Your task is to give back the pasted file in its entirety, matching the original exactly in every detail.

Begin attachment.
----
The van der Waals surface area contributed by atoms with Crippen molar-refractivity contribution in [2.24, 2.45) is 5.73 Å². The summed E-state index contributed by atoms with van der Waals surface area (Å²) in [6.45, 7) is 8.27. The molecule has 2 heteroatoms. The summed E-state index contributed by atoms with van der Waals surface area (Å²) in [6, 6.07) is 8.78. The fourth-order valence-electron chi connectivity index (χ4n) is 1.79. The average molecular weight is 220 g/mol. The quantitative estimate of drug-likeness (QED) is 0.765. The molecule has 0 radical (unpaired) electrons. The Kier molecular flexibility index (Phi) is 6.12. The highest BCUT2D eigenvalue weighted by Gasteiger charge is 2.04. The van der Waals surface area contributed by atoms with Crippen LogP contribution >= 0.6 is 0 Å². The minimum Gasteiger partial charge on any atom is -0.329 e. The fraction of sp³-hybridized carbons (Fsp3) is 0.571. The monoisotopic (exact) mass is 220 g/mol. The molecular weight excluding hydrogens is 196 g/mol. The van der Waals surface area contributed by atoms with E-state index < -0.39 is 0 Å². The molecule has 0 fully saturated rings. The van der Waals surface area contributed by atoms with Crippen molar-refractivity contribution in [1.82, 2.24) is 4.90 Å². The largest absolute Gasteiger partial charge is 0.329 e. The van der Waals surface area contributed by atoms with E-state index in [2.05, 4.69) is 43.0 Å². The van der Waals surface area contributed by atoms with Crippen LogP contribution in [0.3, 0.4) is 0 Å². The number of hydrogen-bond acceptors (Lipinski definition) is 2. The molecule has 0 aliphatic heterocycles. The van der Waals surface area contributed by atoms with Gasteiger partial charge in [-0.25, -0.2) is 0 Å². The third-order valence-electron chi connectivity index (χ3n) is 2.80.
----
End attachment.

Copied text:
The van der Waals surface area contributed by atoms with Crippen molar-refractivity contribution in [2.24, 2.45) is 5.73 Å². The summed E-state index contributed by atoms with van der Waals surface area (Å²) in [6.45, 7) is 8.27. The molecule has 2 heteroatoms. The summed E-state index contributed by atoms with van der Waals surface area (Å²) in [6, 6.07) is 8.78. The fourth-order valence-electron chi connectivity index (χ4n) is 1.79. The average molecular weight is 220 g/mol. The quantitative estimate of drug-likeness (QED) is 0.765. The molecule has 0 radical (unpaired) electrons. The Kier molecular flexibility index (Phi) is 6.12. The highest BCUT2D eigenvalue weighted by Gasteiger charge is 2.04. The van der Waals surface area contributed by atoms with Crippen LogP contribution >= 0.6 is 0 Å². The minimum Gasteiger partial charge on any atom is -0.329 e. The fraction of sp³-hybridized carbons (Fsp3) is 0.571. The monoisotopic (exact) mass is 220 g/mol. The molecular weight excluding hydrogens is 196 g/mol. The van der Waals surface area contributed by atoms with E-state index < -0.39 is 0 Å². The molecule has 0 fully saturated rings. The van der Waals surface area contributed by atoms with Crippen molar-refractivity contribution in [1.82, 2.24) is 4.90 Å². The largest absolute Gasteiger partial charge is 0.329 e. The van der Waals surface area contributed by atoms with E-state index in [2.05, 4.69) is 43.0 Å². The van der Waals surface area contributed by atoms with Crippen LogP contribution in [0.3, 0.4) is 0 Å². The number of hydrogen-bond acceptors (Lipinski definition) is 2. The molecule has 0 aliphatic heterocycles. The van der Waals surface area contributed by atoms with Gasteiger partial charge in [-0.25, -0.2) is 0 Å². The third-order valence-electron chi connectivity index (χ3n) is 2.80.